FDA Inspections on Hold — But They’ll be Back. The Question is, Will You Be Ready? Highlights from FDLI’s Enforcement, Litigation, and Compliance Conference

Jack Garvey |

Now that the dust has settled from FDLI’s Enforcement, Litigation, and Compliance Conference and everyone is back to the new normal (Zoom calls, casual clothes and longer hours) we’ve had time to process our highlights from this great event. We’re proud to have once again served as a Gold Sponsor.

First off, as usual, FDLI delivered an impressive line-up of speakers from FDA, industry, and outside counsel. No matter what area of FDA regulated industry you work in, there were excellent sessions — many hosted by the FDA’s top officials from the various Centers and HQ.

The event’s opening plenary session featured directors from the FDA’s Office of Compliance for all the major Centers. The session was led by Daniel Kracov, Partner, Arnold & Porter and Vice Chair, FDLI Board of Directors. The directors’ comments were primarily focused on how the Centers have managed operations during 2020 given the monumental changes brought on by the COVID-19 pandemic. Three major topics were highlighted:

  1. The avalanche of Emergency Use Authorizations and how FDA has been working with industry to efficiently process the applications while speeding products to market and maintaining product safety. CDRH stated they have received nearly 3,000 EUAs since the start of the pandemic.
  2. Aggressively combating fraudulent COVID-19 “miracle cures.” Directors from various Centers described unapproved products that flooded the market hoping for a quick buck from uninformed consumers. These included stems cells, exosomes, diagnostic tests, nasal sprays, and botanical oils. CDER’s Donald Ashley also spoke about poor quality and unsafe hand sanitizers that entered the market by way of new entrants.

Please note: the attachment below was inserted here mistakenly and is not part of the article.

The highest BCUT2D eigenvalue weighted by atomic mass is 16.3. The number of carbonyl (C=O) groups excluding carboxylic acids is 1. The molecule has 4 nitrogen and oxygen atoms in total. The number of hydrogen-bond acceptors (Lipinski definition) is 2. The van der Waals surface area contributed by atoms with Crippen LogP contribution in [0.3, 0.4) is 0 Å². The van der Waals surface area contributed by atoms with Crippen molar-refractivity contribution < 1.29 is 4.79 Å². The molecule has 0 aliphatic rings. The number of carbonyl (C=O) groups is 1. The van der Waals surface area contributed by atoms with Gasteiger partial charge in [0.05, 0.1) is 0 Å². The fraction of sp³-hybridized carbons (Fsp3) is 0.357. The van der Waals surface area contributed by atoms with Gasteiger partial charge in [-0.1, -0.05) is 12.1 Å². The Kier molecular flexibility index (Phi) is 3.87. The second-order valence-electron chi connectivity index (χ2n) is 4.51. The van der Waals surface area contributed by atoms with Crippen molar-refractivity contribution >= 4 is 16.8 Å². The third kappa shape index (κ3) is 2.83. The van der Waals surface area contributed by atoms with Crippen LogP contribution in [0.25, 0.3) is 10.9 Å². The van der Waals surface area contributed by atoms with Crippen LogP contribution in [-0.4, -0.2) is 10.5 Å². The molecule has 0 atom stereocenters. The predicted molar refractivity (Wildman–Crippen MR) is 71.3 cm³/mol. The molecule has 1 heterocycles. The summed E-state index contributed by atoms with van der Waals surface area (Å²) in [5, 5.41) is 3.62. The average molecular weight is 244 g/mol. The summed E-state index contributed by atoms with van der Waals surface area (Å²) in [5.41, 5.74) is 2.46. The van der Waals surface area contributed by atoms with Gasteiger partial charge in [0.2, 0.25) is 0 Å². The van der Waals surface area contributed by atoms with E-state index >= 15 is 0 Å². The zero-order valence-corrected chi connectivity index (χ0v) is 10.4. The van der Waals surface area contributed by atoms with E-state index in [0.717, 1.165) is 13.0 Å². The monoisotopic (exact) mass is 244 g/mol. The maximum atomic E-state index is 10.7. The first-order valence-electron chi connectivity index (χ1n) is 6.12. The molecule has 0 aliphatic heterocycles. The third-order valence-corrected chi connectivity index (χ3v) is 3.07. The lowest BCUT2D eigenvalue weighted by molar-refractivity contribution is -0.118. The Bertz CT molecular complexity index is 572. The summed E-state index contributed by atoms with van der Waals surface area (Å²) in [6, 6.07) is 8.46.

3. Last, but certainly not least, FDA Center directors discussed the suspension of foreign and significantly reduced domestic inspections. Each Center is exploring alternative means to maintain the safety and efficacy of marketed products. Most Centers are conducting record request-style inspections and or deferring inspections until an unknown time in the future. Each Center noted that “mission-critical” inspections will continue.

Another session of note was on Quality Risk Management (QRM) During a Pandemic and After. Of particular interest is what’s a company’s QMS system going to look like when the pandemic is over. Will companies use this unique period in history to improve their QMS or let it suffer while the inspection “heat” is off?  Session participants mentioned two area of particular interest; supplier management and change control.

Given the disruption in supply chains caused by the pandemic, managing your suppliers — some whom you may have rarely used before, or are completely new to you — is paramount. Taking a risk-based approach to qualification, review, selection and receipt of materials is more crucial than ever.

Additionally, this pandemic has radically changed nearly everything in business and FDA-regulated companies are at the forefront. With our complex products, managing change control is a daily occurrence.  The dramatic changes COVID has brought deserve your undivided attention.  Reviewing your change control program now is money well spent. As the old adage says, it’s “pay now, or pay more later.”

In closing, remember one thing — inspections will come back. FDA’s investigators are itching to get out of their home offices and scour plant floors, interview your SMEs, dig into your QMS and plow through your records.

If in 2021 you feel like an extra set of eyes could help fix any known concerns or just reassure you that you’ve got all this craziness covered, don’t hesitate to reach out to Jeff Grizzel, VP of Business Development, 703-587-8990, jeff.grizzel@compliancearchiects.com.

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